Asgharikhatooni, A., Bani, S., Hasanpoor, S., Mohammad Alizade, S., & Javadzadeh, Y. (2015). The effect of equisetum arvense (horse tail) ointment on wound healing and pain intensity after episiotomy: a randomized placebo-controlled trial. Iranian Red Crescent Medical Journal, 17(3), pp. e25637. doi:10.5812/ircmj.25637.
Asgharikhatooni A, et al. The Effect of Equisetum Arvense (horse Tail) Ointment On Wound Healing and Pain Intensity After Episiotomy: a Randomized Placebo-controlled Trial. Iran Red Crescent Med J. 2015;17(3):e25637. PubMed PMID: 26019907.
* Article titles in AMA citation format should be in sentence-case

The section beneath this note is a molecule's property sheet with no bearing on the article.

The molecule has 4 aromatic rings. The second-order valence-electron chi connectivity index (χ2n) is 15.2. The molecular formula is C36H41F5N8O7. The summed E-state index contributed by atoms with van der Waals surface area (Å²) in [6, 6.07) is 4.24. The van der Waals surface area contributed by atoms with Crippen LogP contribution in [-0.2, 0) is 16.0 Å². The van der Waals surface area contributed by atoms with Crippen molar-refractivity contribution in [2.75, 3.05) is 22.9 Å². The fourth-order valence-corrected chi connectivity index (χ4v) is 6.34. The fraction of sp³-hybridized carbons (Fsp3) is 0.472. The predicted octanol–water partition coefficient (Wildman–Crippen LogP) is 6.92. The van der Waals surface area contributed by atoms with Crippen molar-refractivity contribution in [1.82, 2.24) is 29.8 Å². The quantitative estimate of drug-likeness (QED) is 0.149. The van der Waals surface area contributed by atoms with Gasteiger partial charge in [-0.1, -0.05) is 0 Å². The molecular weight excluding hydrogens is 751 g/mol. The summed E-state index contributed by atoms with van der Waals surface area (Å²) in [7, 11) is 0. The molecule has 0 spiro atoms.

TY - JOUR T1 - The effect of equisetum arvense (horse tail) ointment on wound healing and pain intensity after episiotomy: a randomized placebo-controlled trial. AU - Asgharikhatooni,Azam, AU - Bani,Soheila, AU - Hasanpoor,Shirin, AU - Mohammad Alizade,Sakineh, AU - Javadzadeh,Yousef, Y1 - 2015/03/31/ PY - 2014/12/31/received PY - 2015/01/28/accepted PY - 2015/5/29/entrez PY - 2015/5/29/pubmed PY - 2015/5/29/medline KW - Episiotomy KW - Equisetum KW - Horse KW - Pain KW - Tail KW - Wound Healing SP - e25637 EP - e25637 JF - Iranian Red Crescent medical journal JO - Iran Red Crescent Med J VL - 17 IS - 3 N2 - BACKGROUND: Episiotomy, a common surgical practice in midwifery, is accompanied with high levels of pain and discomfort for mothers. The importance of medicinal herbs and traditional medicine in wound healing cannot be neglected. OBJECTIVES: Considering the positive effects and easy accessibility of Equisetum arvense, this study examined the effectiveness of topical application of Equisetum arvense ointment in wound healing, reduction of inflammation and pain relief after episiotomy in nulliparous mothers. PATIENTS AND METHODS: This double-blind clinical trial was performed on 108 postpartum nulliparous mothers (54 women in horsetail group and 54 women in placebo group) in Alzahra Educational-Medical Center (Tabriz, Iran). About 5 ± 1 and 10 ± 1 days after the childbirth, the primary outcomes of episiotomy, i.e. wound healing and pain intensity, were assessed based on redness, edema, ecchymosis, discharge and approximation of the edges (REEDA) scale and a visual analogue scale (VAS), respectively. The secondary outcomes evaluated in the current research were the number of used painkillers and the adverse events during the 10-day period of the study. Data was analyzed using independent t and Mann-Whitney U tests. RESULTS: The case and control groups had no significant differences in for the mean wound healing score (5.0 ± 1.6 vs. 4.1 ± 1.6) and mean pain intensity (5.7 ± 2.4 vs. 5.3 ± 2.2) at baseline. During both follow-up sessions (5 ± 1 and 10 ± 1days after delivery), the mean scores were significantly lower in the case group than the control group. The adjusted pain score difference (MD) after 5 ± 1 and 10 ± 1 days was -2.3 (95% CI: -3.2 to -1.3) and 3.8 (95% CI: -4.7 to -3.0), respectively. The mean numbers of acetaminophen pills used in the control and case groups during the 10-day period of the study were 6.8 ± 4.4 and 11.6 ± 7.1, respectively (P < 0.001). CONCLUSIONS: According to our findings, 3% Equisetum arvense ointment promoted wound healing and relieved pain during the 10-day period after episiotomy. Since this study was the first to assess the effects of Equisetum arvense ointment on wound healing and pain intensity following episiotomy in humans, further research is warranted to fully clarify the beneficial effects of prepared ointment. SN - 2074-1804 UR - https://www.unboundmedicine.com/medline/citation/26019907/The_effect_of_equisetum_arvense__horse_tail__ointment_on_wound_healing_and_pain_intensity_after_episiotomy:_a_randomized_placebo_controlled_trial_ L2 - https://www.ncbi.nlm.nih.gov/pmc/articles/pmid/26019907/ DB - PRIME DP - Unbound Medicine ER -